My alma mater will vote tomorrow in a referendum on whether the university should divest from the so-called “fossil fuel industry.” I say “so-called” because a better sense of the term is energy industry, which happens to be heavily concentrated in coal, oil, and natural gas. Some interesting philosophical commentary has focused on the motives and tensions within the anti-divestment movement:
“For it is entirely question-begging of the contra-campaigner to assert that long-term financial stability is at odds with concerns about the environment and its future. It is also plain wrong. The divestment campaigners present a stark fact and draw a straightforward consequence from it: we are either to be complicit in the burning of fossil fuels to an extent that tips the biosphere into a social, ecological, economic, and security disaster; or we are to take whatever stand we can to oppose it.
But built into their views about economic reality are, I think we can discern, some assumptions also about authority. These can be teased out by considering the motivation for their resistance, which seems, in fact, to involve two different sorts of thought that stand in some tension with one another. On the one hand, they articulate concerns of the form “Suppose everyone did as you wish…” in which eventuality, it is suggested, the lights would go off and the economy would be at risk of collapse. On the other hand, there is the worry that the financial flourishing of our institutions would be compromised if we allow information about the ecological basis of their operations to be factored into our decision making. This looks like double think: it is claimed that the people seeking divestment don’t give enough thought to the wider future socio-economic implications of their proposal; it is also claimed we must not allow thoughts about wider future socio-ecological implications to influence our decisions. Or is there perhaps just not enough thinking – about how the ultimate destiny of our economy lies in the same world as our ecology? Why is it thought that the campaigners for divestment can do real harm whereas business as usual generates a presumptive balance of benefits over costs?”
The alleged tension among the anti-divestment movement, then, is its stated emphasis on the long-term financial stability of the university while ignoring the long-term threats that climate change poses to the university’s finances. The anti-divestment movement criticizes the long-term effects of divestment on the university’s finances, while at the same time ignoring the long-term ecological effects of climate change on the university. This “double-think” is irrational, the author continues, because climate change poses a threat to the long-term financial health of the university and is thus problem on the anti-divestment movement’s own terms.
It’s worth observing what the author’s argument assumes: it’s certain that ecological catastrophe will result from the continued burning of fossil fuels, and only choice facing the university is whether to be complicit in the disaster. If on the other hand you deny that catastrophe is coming (which is a pretty weak claim), you might think that the harms from divestment on university finances are more certain than the harms from climate change.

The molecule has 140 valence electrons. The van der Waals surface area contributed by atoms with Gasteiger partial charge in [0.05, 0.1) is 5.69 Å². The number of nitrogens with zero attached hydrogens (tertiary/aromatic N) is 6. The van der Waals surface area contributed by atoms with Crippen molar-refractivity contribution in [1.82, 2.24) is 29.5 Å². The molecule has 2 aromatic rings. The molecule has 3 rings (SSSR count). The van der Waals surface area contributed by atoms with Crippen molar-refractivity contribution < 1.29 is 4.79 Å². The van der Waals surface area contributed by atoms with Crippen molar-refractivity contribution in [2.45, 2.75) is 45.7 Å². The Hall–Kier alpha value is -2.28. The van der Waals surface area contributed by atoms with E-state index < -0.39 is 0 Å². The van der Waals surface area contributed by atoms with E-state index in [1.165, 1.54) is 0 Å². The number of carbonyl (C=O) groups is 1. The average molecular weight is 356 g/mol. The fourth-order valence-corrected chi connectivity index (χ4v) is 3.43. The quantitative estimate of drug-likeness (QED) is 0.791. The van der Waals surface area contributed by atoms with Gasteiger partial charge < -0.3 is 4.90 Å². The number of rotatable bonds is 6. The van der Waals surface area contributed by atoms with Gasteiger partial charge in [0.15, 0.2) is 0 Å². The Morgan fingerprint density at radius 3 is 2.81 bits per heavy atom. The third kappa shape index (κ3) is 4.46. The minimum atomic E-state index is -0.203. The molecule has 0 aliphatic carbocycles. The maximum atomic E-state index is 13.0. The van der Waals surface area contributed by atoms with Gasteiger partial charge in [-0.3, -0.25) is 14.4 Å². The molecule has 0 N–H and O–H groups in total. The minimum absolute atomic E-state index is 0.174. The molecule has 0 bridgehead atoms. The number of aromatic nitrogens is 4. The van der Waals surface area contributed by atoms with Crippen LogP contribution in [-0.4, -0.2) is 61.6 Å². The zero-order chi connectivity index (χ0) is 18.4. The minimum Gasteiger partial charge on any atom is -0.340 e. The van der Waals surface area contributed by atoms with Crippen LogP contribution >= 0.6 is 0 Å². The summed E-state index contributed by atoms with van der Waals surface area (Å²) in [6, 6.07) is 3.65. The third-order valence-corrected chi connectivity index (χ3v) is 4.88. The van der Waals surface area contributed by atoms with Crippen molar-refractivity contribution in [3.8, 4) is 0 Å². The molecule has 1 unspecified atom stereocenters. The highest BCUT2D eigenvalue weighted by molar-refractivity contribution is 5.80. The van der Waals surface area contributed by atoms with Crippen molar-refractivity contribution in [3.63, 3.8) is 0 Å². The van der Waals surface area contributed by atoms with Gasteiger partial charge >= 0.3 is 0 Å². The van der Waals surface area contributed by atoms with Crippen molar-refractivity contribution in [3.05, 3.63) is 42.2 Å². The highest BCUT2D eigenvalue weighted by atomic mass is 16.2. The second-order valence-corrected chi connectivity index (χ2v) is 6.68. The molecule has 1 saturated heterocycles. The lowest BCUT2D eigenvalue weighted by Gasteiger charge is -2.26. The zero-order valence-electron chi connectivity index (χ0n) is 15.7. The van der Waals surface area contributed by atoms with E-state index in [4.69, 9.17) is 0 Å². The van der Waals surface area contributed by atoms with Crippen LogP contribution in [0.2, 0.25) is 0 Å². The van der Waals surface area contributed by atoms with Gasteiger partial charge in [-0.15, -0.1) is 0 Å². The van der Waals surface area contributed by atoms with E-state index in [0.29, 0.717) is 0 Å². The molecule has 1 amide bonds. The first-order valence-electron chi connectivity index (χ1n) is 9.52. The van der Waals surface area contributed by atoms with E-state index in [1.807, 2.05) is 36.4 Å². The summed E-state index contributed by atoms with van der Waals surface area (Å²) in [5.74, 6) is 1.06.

Pro-divestment campaigners are at pains to emphasize that the financial impact of their proposed change is likely to be small. However, they also emphasize that their campaign is part of a concerted political campaign to delegitimate the fossil fuel industry by shaming these companies, creating uncertainty about their finances, and ultimately turning fossil fuels into a class of “stranded assets.” It’s therefore a mistake to think of a vote for divestment as merely “symbolic” when the end goal of the divestment campaign is nothing short of destabilizing an entire industry.
At this point, the divestment movement is likely to call out a tension in my argument–I seem to have admitted that socio-political considerations matter when it comes to the health of industry, but denied such considerations matter in the case of the environment. Actually, though, the contexts are different–one involves a deliberate political plan to reshape the energy industry, while the outcome in the other context is uncertain and contains some opportunity for adaptation.
The divestment campaigners are clear about what their plan entails–forcing universities to “take a side” in the climate change debate and committing the university to a particular set of political objectives. This fundamental feature of the divestment campaign is also the most pernicious. It is a radical attack on the principles of scholarship and academic freedom and threatens open debate in higher education. What would a commitment to divestment do campus debates about how governments should respond to climate change? Would it create a chilling effect on controversial and unpopular research and speech? Would it enhance or obstruct academic freedom? Harvard’s president Drew Faust put it well:
“We should, moreover, be very wary of steps intended to instrumentalize our endowment in ways that would appear to position the University as a political actor rather than an academic institution. Conceiving of the endowment not as an economic resource, but as a tool to inject the University into the political process or as a lever to exert economic pressure for social purposes, can entail serious risks to the independence of the academic enterprise. The endowment is a resource, not an instrument to impel social or political change.”
I hope Yale students emphatically reject divestment and the politicization of their institution.